College basketball is back, and with it Bill Walton barking like a dog mid-broadcast | This is the Loop

We’ve seen it all this year. Empty stadiums. Virtual press conferences. Roger Goodell’s basement. Disney World QZs. Since sports returned in its new, post-COVID form in early June, we’ve seen every conceivable permutation of absurdity. Or at least that’s what we thought until Bill Walton, the Czar of Bizarre, the Sultan of Strange, made his triumphant return to television this week, seasoning 2020s hallucinogenic sports stew with his own magic pixie angel dust.

It all began on Monday, with a little mid-game meditation on mountains . . .

. . . and continued Tuesday, when Walton began barking like a dog a little over halfway through the first half of Texas-Indiana. Go ahead and mash that volume button.

If this is the halflife of Bill’s WFH sanity, he’s going to be doing naked handstands while reciting the Necronomicon in pig latin by Christmas. In a year that has seen ESPN ratings plummet and jobs slashed, however, risks like this could be what make or break the network. Does Bill’s zaniness electroshock viewers back from their stupors or does he, like all once-funny internet sensations, say the wrong thing at the wrong time and get blacklisted from planet earth?

Only time will tell, but Bill won’t care either way. He’s too busy researching medieval weaponry and unicorns anyway.

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Ancient Dog DNA Shows Early Spread Around the Globe

Among the other findings, Dr. Larson said he found it particularly intriguing that once dogs had become domesticated, and even while they were sometimes breeding with wolves, no new wolf DNA entered their genomes.

By contrast, pigs, for example, were brought to Europe by farmers from Anatolia. But the genes of those first domesticated pigs have been completely lost, replaced by the genes of wild European boars, even though the pigs stayed domesticated animals.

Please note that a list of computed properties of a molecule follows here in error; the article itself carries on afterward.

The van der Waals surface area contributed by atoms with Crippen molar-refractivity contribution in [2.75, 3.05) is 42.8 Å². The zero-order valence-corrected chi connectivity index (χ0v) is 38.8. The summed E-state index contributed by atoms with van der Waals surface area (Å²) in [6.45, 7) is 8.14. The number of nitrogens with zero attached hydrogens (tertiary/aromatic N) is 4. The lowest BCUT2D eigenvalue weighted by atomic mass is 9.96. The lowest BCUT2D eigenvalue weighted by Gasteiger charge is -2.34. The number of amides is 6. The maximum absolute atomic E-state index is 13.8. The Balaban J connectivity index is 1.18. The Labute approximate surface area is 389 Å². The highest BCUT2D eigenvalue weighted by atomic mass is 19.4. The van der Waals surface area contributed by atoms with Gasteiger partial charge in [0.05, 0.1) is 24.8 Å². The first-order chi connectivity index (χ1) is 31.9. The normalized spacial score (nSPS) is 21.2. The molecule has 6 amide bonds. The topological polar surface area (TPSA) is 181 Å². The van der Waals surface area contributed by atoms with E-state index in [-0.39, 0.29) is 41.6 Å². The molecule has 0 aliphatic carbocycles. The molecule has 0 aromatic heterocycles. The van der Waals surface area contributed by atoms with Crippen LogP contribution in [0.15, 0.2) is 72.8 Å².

While dogs do interbreed, no new wolf genes survive over the years. One possibility, Dr. Larson said, is that “wolfiness” just doesn’t fit with an animal as close to people as a dog. Pigs can be a little wild but “if you’re a dog and you’ve got a little bit of wolf in you, that’s not a good thing and those things get knocked on the head very quickly or run away or disappear but they don’t get integrated into the dog population.”

Dr. Skoglund said another intriguing and unexplained finding from the genome data was how fast dogs spread around the globe, and diversified, so that by 11,000 years ago, not only were there five distinct lineages, but some fossil DNA also showed that those lineages had begun to recombine.

“How did that happen?” he said. “In ancient humans, we don’t really know of any human expansion that would have facilitated this, on the order of 15 to 30,000 years ago.”

In the past 11,000 years, he said, the dog genomes showed the evidence similar to that in human genomes of Anatolian farmers moving into Europe. But then there was the sudden loss of diversity in dogs starting around 4,000 years ago.

Also migrations from the steppes changed human genomes in Europe, but had almost no effect on dog genomes. Conversely, migrations from the steppes eastward left an imprint on dog genomic history, but not on humans.

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